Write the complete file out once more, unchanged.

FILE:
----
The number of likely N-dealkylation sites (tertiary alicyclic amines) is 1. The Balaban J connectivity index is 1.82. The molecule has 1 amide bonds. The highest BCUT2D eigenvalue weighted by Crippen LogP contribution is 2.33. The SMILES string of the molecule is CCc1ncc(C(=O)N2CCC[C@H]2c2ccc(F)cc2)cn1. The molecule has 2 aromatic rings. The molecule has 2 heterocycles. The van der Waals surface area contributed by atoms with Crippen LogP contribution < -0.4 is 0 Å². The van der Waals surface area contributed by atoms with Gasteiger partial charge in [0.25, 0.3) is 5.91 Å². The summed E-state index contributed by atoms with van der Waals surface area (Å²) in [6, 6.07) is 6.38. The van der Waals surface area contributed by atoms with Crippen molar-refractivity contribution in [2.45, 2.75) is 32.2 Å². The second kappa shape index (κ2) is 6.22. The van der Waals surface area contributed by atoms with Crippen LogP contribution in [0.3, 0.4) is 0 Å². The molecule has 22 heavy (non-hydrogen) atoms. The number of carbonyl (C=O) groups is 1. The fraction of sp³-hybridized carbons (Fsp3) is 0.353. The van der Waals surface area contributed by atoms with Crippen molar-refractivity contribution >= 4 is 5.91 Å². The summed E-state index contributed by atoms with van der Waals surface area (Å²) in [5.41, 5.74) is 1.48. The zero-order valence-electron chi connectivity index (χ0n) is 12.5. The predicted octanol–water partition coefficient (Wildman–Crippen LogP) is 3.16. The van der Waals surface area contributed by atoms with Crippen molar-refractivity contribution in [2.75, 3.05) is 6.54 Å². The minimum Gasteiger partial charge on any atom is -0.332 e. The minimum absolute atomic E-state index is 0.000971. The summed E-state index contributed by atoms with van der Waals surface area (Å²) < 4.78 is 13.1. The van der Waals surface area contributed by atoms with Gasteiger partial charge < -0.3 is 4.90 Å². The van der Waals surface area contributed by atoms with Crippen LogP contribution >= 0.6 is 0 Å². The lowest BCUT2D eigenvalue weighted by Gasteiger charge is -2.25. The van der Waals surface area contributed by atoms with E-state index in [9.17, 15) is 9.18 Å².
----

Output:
The number of likely N-dealkylation sites (tertiary alicyclic amines) is 1. The Balaban J connectivity index is 1.82. The molecule has 1 amide bonds. The highest BCUT2D eigenvalue weighted by Crippen LogP contribution is 2.33. The SMILES string of the molecule is CCc1ncc(C(=O)N2CCC[C@H]2c2ccc(F)cc2)cn1. The molecule has 2 aromatic rings. The molecule has 2 heterocycles. The van der Waals surface area contributed by atoms with Crippen LogP contribution < -0.4 is 0 Å². The van der Waals surface area contributed by atoms with Gasteiger partial charge in [0.25, 0.3) is 5.91 Å². The summed E-state index contributed by atoms with van der Waals surface area (Å²) in [6, 6.07) is 6.38. The van der Waals surface area contributed by atoms with Crippen molar-refractivity contribution in [2.45, 2.75) is 32.2 Å². The second kappa shape index (κ2) is 6.22. The van der Waals surface area contributed by atoms with Crippen LogP contribution in [0.3, 0.4) is 0 Å². The molecule has 22 heavy (non-hydrogen) atoms. The number of carbonyl (C=O) groups is 1. The fraction of sp³-hybridized carbons (Fsp3) is 0.353. The van der Waals surface area contributed by atoms with Crippen molar-refractivity contribution >= 4 is 5.91 Å². The summed E-state index contributed by atoms with van der Waals surface area (Å²) in [5.41, 5.74) is 1.48. The zero-order valence-electron chi connectivity index (χ0n) is 12.5. The predicted octanol–water partition coefficient (Wildman–Crippen LogP) is 3.16. The van der Waals surface area contributed by atoms with Crippen molar-refractivity contribution in [2.75, 3.05) is 6.54 Å². The minimum Gasteiger partial charge on any atom is -0.332 e. The minimum absolute atomic E-state index is 0.000971. The summed E-state index contributed by atoms with van der Waals surface area (Å²) < 4.78 is 13.1. The van der Waals surface area contributed by atoms with Gasteiger partial charge < -0.3 is 4.90 Å². The van der Waals surface area contributed by atoms with Crippen LogP contribution >= 0.6 is 0 Å². The lowest BCUT2D eigenvalue weighted by Gasteiger charge is -2.25. The van der Waals surface area contributed by atoms with E-state index in [9.17, 15) is 9.18 Å².